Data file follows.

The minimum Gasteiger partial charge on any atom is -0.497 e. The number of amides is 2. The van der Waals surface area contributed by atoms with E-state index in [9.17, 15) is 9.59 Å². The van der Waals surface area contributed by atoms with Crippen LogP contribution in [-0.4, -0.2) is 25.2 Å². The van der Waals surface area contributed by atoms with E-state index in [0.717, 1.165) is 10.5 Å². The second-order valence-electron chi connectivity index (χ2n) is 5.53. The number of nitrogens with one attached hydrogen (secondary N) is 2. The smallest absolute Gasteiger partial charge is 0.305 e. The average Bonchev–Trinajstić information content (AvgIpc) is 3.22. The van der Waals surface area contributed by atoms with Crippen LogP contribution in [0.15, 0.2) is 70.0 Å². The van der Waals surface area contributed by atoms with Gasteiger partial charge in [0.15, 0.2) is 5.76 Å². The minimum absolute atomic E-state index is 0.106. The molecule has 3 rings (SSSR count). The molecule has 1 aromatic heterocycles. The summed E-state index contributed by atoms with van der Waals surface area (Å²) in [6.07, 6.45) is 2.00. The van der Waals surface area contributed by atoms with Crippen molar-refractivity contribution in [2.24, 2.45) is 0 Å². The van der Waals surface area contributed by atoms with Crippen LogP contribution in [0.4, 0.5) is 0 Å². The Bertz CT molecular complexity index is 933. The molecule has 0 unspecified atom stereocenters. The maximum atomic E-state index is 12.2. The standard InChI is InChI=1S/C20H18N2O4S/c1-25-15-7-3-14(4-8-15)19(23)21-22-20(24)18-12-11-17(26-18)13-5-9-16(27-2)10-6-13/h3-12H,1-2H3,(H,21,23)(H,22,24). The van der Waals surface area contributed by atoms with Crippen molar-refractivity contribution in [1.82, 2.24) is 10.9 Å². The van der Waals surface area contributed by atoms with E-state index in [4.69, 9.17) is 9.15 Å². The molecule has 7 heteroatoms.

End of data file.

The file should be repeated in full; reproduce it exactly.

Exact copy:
The minimum Gasteiger partial charge on any atom is -0.497 e. The number of amides is 2. The van der Waals surface area contributed by atoms with E-state index in [9.17, 15) is 9.59 Å². The van der Waals surface area contributed by atoms with Crippen LogP contribution in [-0.4, -0.2) is 25.2 Å². The van der Waals surface area contributed by atoms with E-state index in [0.717, 1.165) is 10.5 Å². The second-order valence-electron chi connectivity index (χ2n) is 5.53. The number of nitrogens with one attached hydrogen (secondary N) is 2. The smallest absolute Gasteiger partial charge is 0.305 e. The average Bonchev–Trinajstić information content (AvgIpc) is 3.22. The van der Waals surface area contributed by atoms with Crippen LogP contribution in [0.15, 0.2) is 70.0 Å². The van der Waals surface area contributed by atoms with Gasteiger partial charge in [0.15, 0.2) is 5.76 Å². The minimum absolute atomic E-state index is 0.106. The molecule has 3 rings (SSSR count). The molecule has 1 aromatic heterocycles. The summed E-state index contributed by atoms with van der Waals surface area (Å²) in [6.07, 6.45) is 2.00. The van der Waals surface area contributed by atoms with Crippen molar-refractivity contribution in [2.24, 2.45) is 0 Å². The van der Waals surface area contributed by atoms with Crippen LogP contribution in [0.4, 0.5) is 0 Å². The Bertz CT molecular complexity index is 933. The molecule has 0 unspecified atom stereocenters. The maximum atomic E-state index is 12.2. The standard InChI is InChI=1S/C20H18N2O4S/c1-25-15-7-3-14(4-8-15)19(23)21-22-20(24)18-12-11-17(26-18)13-5-9-16(27-2)10-6-13/h3-12H,1-2H3,(H,21,23)(H,22,24). The van der Waals surface area contributed by atoms with Crippen molar-refractivity contribution in [1.82, 2.24) is 10.9 Å². The van der Waals surface area contributed by atoms with E-state index in [4.69, 9.17) is 9.15 Å². The molecule has 7 heteroatoms.